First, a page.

Sunday, August 7, 2022

What I Wish I Knew Before I Sharpened My New Civivi Pocket Knife

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Recently, I heard a lot of the hype about the CIVIVI Elementum, so I went ahead and got myself one. I heard good things about the Elementum with brown micarta scales and a D2 blade, so I picked up one of those.

(By the way, I got it from White Mountain Knives, which sells it for an absolute bargain at a shade of 50 dollars. It wasn’t hard to choose an EDC knife from their collection. Just like many other CIVIVI Elementum pocket knives, it’s a steal.)

I love this CIVIVI pocket knife. Everything about it is perfect for EDC. It’s comfortable to hold, use, and carry via the pocket clip, it has smooth contours that don’t dig into your hand, the action is silky smooth and the lock is solid. I could go on and on, but that’s the topic of another post.

I’ll admit I don’t know that much about knife steel, terminology, and whatnot. I’ve sharpened knives before, and when I got this CIVIVI pocket knife it had such an impressive factory edge, I thought I’d be good for a while.

I mean, the blade was scary sharp. I could shave with it if I wanted to. And, to be fair, the edge did last a while. A few weeks of cutting through paper and boxes every day, actually.

But paper and cardboard do wonders to a sharp edge, and within a few weeks, I wanted to touch it up again. It was still sharp, but I wanted it back to straight razor status.

So I took it to a 1000 grit-or-so soft natural Arkansas stone. I know from experience you can put a wicked edge on a knife with one of these.

I performed the standard, zen ritual. Back and forth, even sweeps across the stone, even pressure, and angle – the whole nine yards.

When I removed the burr, the blade was sharp, but nothing like the factory D2 edge it came with. It was slightly frustrating.

So I did some digging online and I think I’ve determined what my problem was, and boy, let me tell you, it’s something I wish I knew years ago.

I wasn’t stropping the knife. But now that I’ve learned how to do it, I’ll be doing it every time I need to finish an edge.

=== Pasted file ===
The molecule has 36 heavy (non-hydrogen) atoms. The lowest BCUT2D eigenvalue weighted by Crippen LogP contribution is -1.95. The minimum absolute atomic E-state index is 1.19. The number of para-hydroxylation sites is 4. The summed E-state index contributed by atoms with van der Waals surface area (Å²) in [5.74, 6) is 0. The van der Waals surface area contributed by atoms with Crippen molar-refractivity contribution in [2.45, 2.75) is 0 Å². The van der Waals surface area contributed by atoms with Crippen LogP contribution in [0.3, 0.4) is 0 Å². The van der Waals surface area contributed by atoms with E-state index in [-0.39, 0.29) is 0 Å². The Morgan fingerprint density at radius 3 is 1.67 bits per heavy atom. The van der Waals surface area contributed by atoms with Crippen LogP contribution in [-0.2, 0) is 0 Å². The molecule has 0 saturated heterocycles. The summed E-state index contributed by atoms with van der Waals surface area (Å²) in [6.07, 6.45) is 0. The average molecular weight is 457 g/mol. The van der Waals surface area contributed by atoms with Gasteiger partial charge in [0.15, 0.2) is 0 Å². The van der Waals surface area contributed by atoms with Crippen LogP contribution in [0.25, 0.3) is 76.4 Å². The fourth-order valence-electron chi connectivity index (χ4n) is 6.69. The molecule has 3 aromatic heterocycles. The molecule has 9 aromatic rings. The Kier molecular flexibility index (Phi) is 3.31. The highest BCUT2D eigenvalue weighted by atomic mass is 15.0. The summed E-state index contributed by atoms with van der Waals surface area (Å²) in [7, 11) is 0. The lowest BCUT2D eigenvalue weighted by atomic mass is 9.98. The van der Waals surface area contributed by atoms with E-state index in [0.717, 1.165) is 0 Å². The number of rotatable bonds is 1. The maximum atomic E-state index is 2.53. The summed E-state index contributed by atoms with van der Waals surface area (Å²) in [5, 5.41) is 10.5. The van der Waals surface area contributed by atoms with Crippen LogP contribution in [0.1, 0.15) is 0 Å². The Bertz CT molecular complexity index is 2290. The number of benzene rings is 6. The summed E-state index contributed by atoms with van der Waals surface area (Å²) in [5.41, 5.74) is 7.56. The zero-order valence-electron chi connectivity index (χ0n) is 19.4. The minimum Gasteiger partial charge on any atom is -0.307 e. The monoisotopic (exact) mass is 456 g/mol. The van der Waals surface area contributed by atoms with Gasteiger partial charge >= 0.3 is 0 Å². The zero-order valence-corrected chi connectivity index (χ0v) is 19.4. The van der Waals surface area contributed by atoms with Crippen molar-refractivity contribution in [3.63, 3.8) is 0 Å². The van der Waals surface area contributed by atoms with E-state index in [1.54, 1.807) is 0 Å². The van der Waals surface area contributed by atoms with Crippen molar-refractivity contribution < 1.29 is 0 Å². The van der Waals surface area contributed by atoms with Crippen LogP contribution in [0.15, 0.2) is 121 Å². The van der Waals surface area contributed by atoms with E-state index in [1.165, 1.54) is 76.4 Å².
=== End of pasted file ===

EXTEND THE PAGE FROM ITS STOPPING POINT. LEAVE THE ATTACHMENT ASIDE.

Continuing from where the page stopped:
If you’ve never stropped a knife or tool, it makes a difference. Try it if you don’t believe me.

I’m no steel specialist, but what I read makes perfect sense, even to me.

It’s like this. Once you sharpen an edge, even after you remove the burr, you’re left with tiny “microserrations” that look like the tooth on a saw, except you can’t see them with the naked eye.

These “teeth” all stand out at odd angles from one another. The problem is they sort of “tear” material rather than cutting through it cleanly, even though they’re so small they’re impossible to see.

To strop a blade, you run it, spine first, along a smooth material like canvas or leather, in the opposite direction that you’d take while sharpening, with the edge trailing.

This action sort of sweeps all of the microserrations in a line, and the effects are significant. A razor that is sharp but not stropped will tug at hair; a sharpened, stropped blade will slice them effortlessly and cleanly.

So, basically, I’ll be stropping all my knives from now on, and not just this still-new CIVIVI pocket knife.

I’ll also be picking up a strop from White Mountain Knives, the place where I got the Elementum in the first place. You can’t beat rock-bottom prices on knife sharpeners (and strops). fixed and folding knives and free shipping in the U.S.- you should check them out!

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